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Infamous kidnappers take secret of missing millions to grave

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Infamous kidnappers take secret of missing millions to grave
Aldi co-founder Theo Albrecht, who was kidnapped by two men in 1971. Photo: DPA.
16:23 CET+01:00
The two men behind one of Germany's most high-profile kidnappings have both died, taking to the grave the question of what happened to missing millions in ransom money.

Germany's Bild daily reported on Wednesday that, with the men's recent deaths, a chapter had closed on the 1971 abduction of Theo Albrecht, a billionaire co-founder of discount supermarket chain Aldi.

One of the ex-cons, Paul Kron, had passed away in an elderly care home in January aged 87, and his former accomplice Heinz Joachim Ollenburg had died in February at the age of 93.

Their abduction of Albrecht was one of the most spectacular crimes of its kind in post-war Germany.

They kept the millionaire hidden away for 17 days in a wardrobe in the western city of Düsseldorf, then set him free in return for seven million deutschmarks (€3.5 million).

Kron, then already a convicted burglar nicknamed Diamond Paul, was quickly caught after paying in a shop with a 500-deutschmark bill from the ransom money.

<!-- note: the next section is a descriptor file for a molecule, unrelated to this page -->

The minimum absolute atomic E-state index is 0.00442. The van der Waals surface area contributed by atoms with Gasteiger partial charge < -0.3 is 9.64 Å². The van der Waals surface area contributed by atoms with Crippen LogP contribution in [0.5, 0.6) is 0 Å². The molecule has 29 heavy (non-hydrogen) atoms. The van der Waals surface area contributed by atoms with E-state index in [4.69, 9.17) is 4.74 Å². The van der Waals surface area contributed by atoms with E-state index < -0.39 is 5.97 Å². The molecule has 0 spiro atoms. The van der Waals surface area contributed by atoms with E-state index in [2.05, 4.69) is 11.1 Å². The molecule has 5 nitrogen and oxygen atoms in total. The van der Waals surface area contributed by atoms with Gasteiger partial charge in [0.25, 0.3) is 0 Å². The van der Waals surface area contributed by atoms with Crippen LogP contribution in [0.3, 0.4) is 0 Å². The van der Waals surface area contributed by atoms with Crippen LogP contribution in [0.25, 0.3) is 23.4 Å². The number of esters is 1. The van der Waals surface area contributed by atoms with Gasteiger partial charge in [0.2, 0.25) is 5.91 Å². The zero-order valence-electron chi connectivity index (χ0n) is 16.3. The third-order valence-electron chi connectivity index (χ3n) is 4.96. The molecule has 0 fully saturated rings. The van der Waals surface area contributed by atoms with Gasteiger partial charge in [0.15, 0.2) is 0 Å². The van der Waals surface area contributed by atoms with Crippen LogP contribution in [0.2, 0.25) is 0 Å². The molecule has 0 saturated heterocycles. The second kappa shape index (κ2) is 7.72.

Ollenburg, his former lawyer, had fled to Mexico but was arrested there and extradited.

Both were sentenced to eight and a half years' prison, and they kept low profiles after they were released.

Albrecht, who was emotionally scarred by the kidnapping, largely withdrew from public life. He died in 2010 aged 88.

Regarding the ransom, Kron claimed Ollenburg, the brains behind the abduction, had only given him several thousand deutschmarks.

Ollenberg insisted they had split the money evenly and returned his half - leaving about 3.5 million deutschmarks missing.

Bild recounted that it had interviewed Kron several years ago.

Kron, then living on a meagre state pension, had told the daily about the missing cash: "Honestly, I don't know. I only got 10,000 deutschmarks from Ollenburg. He was cleverer than me."

Bild said it had also searched out Ollenburg, who was living near the Polish border and who refused to talk to the newspaper.

Local townspeople, said Bild, liked to gossip that "he's stashed away the money in Switzerland".

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